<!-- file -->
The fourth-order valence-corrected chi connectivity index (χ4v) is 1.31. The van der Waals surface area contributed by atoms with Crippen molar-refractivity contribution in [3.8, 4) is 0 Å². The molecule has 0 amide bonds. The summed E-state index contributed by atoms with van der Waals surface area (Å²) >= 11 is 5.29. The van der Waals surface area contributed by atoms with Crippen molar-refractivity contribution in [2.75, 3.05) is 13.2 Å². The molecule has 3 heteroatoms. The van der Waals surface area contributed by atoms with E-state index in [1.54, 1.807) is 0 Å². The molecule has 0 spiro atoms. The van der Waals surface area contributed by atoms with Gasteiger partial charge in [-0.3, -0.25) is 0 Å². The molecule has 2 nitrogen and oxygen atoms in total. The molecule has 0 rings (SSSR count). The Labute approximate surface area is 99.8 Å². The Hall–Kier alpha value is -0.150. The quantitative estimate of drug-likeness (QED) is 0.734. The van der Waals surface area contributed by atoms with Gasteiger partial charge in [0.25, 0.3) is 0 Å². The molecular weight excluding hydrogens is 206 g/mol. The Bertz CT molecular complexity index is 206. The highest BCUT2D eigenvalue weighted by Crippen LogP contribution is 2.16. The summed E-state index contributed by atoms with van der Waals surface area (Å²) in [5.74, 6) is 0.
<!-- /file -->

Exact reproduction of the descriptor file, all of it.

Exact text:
The fourth-order valence-corrected chi connectivity index (χ4v) is 1.31. The van der Waals surface area contributed by atoms with Crippen molar-refractivity contribution in [3.8, 4) is 0 Å². The molecule has 0 amide bonds. The summed E-state index contributed by atoms with van der Waals surface area (Å²) >= 11 is 5.29. The van der Waals surface area contributed by atoms with Crippen molar-refractivity contribution in [2.75, 3.05) is 13.2 Å². The molecule has 3 heteroatoms. The van der Waals surface area contributed by atoms with E-state index in [1.54, 1.807) is 0 Å². The molecule has 0 spiro atoms. The van der Waals surface area contributed by atoms with Gasteiger partial charge in [-0.3, -0.25) is 0 Å². The molecule has 2 nitrogen and oxygen atoms in total. The molecule has 0 rings (SSSR count). The Labute approximate surface area is 99.8 Å². The Hall–Kier alpha value is -0.150. The quantitative estimate of drug-likeness (QED) is 0.734. The van der Waals surface area contributed by atoms with Gasteiger partial charge in [0.25, 0.3) is 0 Å². The molecular weight excluding hydrogens is 206 g/mol. The Bertz CT molecular complexity index is 206. The highest BCUT2D eigenvalue weighted by Crippen LogP contribution is 2.16. The summed E-state index contributed by atoms with van der Waals surface area (Å²) in [5.74, 6) is 0.